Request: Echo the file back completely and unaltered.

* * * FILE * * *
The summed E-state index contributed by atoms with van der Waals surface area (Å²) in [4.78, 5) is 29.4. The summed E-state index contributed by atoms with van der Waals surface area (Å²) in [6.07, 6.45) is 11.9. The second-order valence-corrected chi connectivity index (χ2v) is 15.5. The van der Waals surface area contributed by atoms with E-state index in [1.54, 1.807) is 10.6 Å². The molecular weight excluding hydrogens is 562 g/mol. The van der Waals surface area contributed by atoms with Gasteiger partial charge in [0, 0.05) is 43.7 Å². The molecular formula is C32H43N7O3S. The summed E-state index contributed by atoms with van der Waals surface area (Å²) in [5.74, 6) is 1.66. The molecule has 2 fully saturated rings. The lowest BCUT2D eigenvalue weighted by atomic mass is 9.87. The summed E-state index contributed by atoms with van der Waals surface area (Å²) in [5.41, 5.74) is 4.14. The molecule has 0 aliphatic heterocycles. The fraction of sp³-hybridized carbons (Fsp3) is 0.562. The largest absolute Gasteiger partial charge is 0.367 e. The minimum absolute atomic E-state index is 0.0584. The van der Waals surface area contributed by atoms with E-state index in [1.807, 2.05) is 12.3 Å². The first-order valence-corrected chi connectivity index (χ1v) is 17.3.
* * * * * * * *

The summed E-state index contributed by atoms with van der Waals surface area (Å²) in [4.78, 5) is 29.4. The summed E-state index contributed by atoms with van der Waals surface area (Å²) in [6.07, 6.45) is 11.9. The second-order valence-corrected chi connectivity index (χ2v) is 15.5. The van der Waals surface area contributed by atoms with E-state index in [1.54, 1.807) is 10.6 Å². The molecular weight excluding hydrogens is 562 g/mol. The van der Waals surface area contributed by atoms with Gasteiger partial charge in [0, 0.05) is 43.7 Å². The molecular formula is C32H43N7O3S. The summed E-state index contributed by atoms with van der Waals surface area (Å²) in [5.74, 6) is 1.66. The molecule has 2 fully saturated rings. The lowest BCUT2D eigenvalue weighted by atomic mass is 9.87. The summed E-state index contributed by atoms with van der Waals surface area (Å²) in [5.41, 5.74) is 4.14. The molecule has 0 aliphatic heterocycles. The fraction of sp³-hybridized carbons (Fsp3) is 0.562. The largest absolute Gasteiger partial charge is 0.367 e. The minimum absolute atomic E-state index is 0.0584. The van der Waals surface area contributed by atoms with E-state index in [1.807, 2.05) is 12.3 Å². The first-order valence-corrected chi connectivity index (χ1v) is 17.3.